'Whatever it took to survive': Elizabeth Smart reveals how she coped in captivity
Kidnapping victim Elizabeth Smart says she survived her nine-month ordeal by following her captors' commands and earning their trust, which ultimately helped set her free.
"Things that I'd always told myself I'd never do, I would do them if it meant I would survive. If it meant that one day I would be able to go back home and be with my family again, I would do it," she said during an exclusive interview with NBC News' Meredith Vieira.
Smart was 14-years-old when she was kidnapped from her Salt Lake City bedroom in the early morning hours of June 5, 2002. Her abductor, religious fanatic Brian David Mitchell, forced her to hike up the mountainside behind her home for hours until they reached a makeshift campsite.
In a Meredith Vieira Special that will air on NBC at 10 p.m. ET on Friday, Smart and Vieira went to the scene where that campsite once stood, and Smart remembered a strange woman in long linen robes ordering her to undress. It turned out to be Mitchell's wife, Wanda Barzee. Mitchell then began performing some kind of marriage ceremony.
"I was begging and crying and just so scared,'' Smart said. "I remember thinking, I know what comes after a wedding. And that cannot happen to me. That cannot happen."
Only a few hours earlier, she had been at home in her bed. Now Mitchell had her trapped.
"I remember him forcing me onto the ground, (and) fighting the whole way,'' she said. "And then when he was finished, he stood up, and I was left alone, feeling absolutely broken, absolutely shattered. I was broken beyond repair. I was going to be thrown away."
Mitchell later chained her to a tree, and months of abuse followed.
Smart was repeatedly raped, tortured, and threatened while in captivity. Early on, when Smart fought back against Mitchell's attacks, her captor only threatened her more. "He looked at me and he said, ‘If you ever scream out like that again, I will kill you. If it'll help you not scream out, I can duct tape your mouth shut,'" she recalled.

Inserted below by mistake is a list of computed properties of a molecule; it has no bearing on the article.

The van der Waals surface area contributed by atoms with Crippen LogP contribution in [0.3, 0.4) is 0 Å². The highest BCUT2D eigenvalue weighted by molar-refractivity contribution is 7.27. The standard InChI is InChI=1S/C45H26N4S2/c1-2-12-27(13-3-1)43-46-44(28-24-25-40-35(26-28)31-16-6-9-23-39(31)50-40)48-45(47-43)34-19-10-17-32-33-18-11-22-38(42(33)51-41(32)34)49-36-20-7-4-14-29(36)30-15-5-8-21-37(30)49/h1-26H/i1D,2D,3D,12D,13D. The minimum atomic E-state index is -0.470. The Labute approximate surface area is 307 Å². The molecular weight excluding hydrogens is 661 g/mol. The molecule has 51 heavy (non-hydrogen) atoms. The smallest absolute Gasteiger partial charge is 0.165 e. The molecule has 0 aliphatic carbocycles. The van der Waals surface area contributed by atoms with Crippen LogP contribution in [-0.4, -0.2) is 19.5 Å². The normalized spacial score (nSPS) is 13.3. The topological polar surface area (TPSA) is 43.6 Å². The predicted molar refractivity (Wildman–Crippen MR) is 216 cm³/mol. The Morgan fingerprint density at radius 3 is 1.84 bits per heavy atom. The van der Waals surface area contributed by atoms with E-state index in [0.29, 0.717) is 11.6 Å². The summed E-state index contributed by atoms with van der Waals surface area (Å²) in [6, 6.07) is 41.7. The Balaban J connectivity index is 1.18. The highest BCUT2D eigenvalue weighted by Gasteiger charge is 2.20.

Smart came close to being rescued, once by her uncle and once when she was questioned by a police officer who had received a tip that Smart had been spotted, but Smart chose not to scream for help or try to run away—a decision she says people ask her about frequently.
"I was under threat of my life, I was under threat of my family's life. And those two threats right there are stronger than chains for me," she said.
The trauma and isolation made her feel hopeless at times. "If I could've slept for nine months, I would've," she recalled. "That's where I could go to almost and not feel the pain, not feel the despair, not feel everything that was happening to me."
"There was a point that I stopped crying,'' Smart said. "It's not just because I didn't feel pain any more, not because I didn't feel sorrow. It was just to keep going. I mean, it just was to survive, to live."
But Smart turned to her faith and thoughts of her family in order to cope, she said. "My family was still there. And because of that, because I had that and because I knew that, I was able to make the decision to do whatever it took."
Smart followed her captors' demands and tried not to upset them, hoping to earn their trust and convince them to release her from the tree to which she had been chained. Smart's plan worked, and Mitchell eventually decided to take her and Barzee—who he called his "wives"—to Salt Lake City in search of food and alcohol.
Afterwards, public outings became more regular, and the group even visited the public library to map out a route to California, where they moved for the winter. Mitchell concealed Smart's identity by dressing her in robes and a face-covering veil; however, Mitchell failed to cover his own face.
Months later, upon returning to Utah, at least two different couples spotted Smart and her kidnappers and recognized Mitchell's face from a sketch released by America's Most Wanted. The police were notified, and shortly after, the trio was surrounded by police. Smart was questioned and taken to a nearby police station where she was reunited with her family.
Seven years later, Smart testified against her captors, confronting Mitchell in court. He is now serving a life sentence, while Barzee is serving 15 years.
Since her kidnapping, Smart has created the Elizabeth Smart Foundation to help prevent crimes against children and help other victims of sexual abuse. She's also gotten married—accomplishments she attributes to the support of her family.
"I had something worth living for, worth surviving for, that wouldn't change, that wouldn't fade or disappear, I made the decision I would do whatever it took to survive."
Smart has written a memoir about her abduction, "My Story," which will be published next week.
She will also appear in an exclusive, live interview on TODAY on Monday, to talk further about her story.
Scott Stump contributed to this report.